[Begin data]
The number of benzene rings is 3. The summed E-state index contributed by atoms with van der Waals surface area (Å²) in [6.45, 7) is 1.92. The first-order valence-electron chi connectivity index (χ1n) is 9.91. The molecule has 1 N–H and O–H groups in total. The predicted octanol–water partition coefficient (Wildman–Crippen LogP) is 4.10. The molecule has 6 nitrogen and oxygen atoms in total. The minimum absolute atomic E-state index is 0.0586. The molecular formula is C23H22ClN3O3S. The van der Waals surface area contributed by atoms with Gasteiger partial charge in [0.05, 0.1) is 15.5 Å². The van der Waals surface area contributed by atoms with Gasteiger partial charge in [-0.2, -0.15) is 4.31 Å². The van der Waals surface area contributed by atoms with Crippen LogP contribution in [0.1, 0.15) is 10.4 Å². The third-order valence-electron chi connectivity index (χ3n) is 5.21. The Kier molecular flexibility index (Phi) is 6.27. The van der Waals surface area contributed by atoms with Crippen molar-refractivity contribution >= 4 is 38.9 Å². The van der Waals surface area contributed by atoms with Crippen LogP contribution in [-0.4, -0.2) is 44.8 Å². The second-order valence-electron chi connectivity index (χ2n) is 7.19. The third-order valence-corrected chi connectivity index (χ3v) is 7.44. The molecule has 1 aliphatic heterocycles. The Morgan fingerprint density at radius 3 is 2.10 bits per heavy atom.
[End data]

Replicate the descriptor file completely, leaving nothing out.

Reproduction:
The number of benzene rings is 3. The summed E-state index contributed by atoms with van der Waals surface area (Å²) in [6.45, 7) is 1.92. The first-order valence-electron chi connectivity index (χ1n) is 9.91. The molecule has 1 N–H and O–H groups in total. The predicted octanol–water partition coefficient (Wildman–Crippen LogP) is 4.10. The molecule has 6 nitrogen and oxygen atoms in total. The minimum absolute atomic E-state index is 0.0586. The molecular formula is C23H22ClN3O3S. The van der Waals surface area contributed by atoms with Gasteiger partial charge in [0.05, 0.1) is 15.5 Å². The van der Waals surface area contributed by atoms with Gasteiger partial charge in [-0.2, -0.15) is 4.31 Å². The van der Waals surface area contributed by atoms with Crippen LogP contribution in [0.1, 0.15) is 10.4 Å². The third-order valence-electron chi connectivity index (χ3n) is 5.21. The Kier molecular flexibility index (Phi) is 6.27. The van der Waals surface area contributed by atoms with Crippen molar-refractivity contribution >= 4 is 38.9 Å². The van der Waals surface area contributed by atoms with Crippen LogP contribution in [-0.4, -0.2) is 44.8 Å². The second-order valence-electron chi connectivity index (χ2n) is 7.19. The third-order valence-corrected chi connectivity index (χ3v) is 7.44. The molecule has 1 aliphatic heterocycles. The Morgan fingerprint density at radius 3 is 2.10 bits per heavy atom.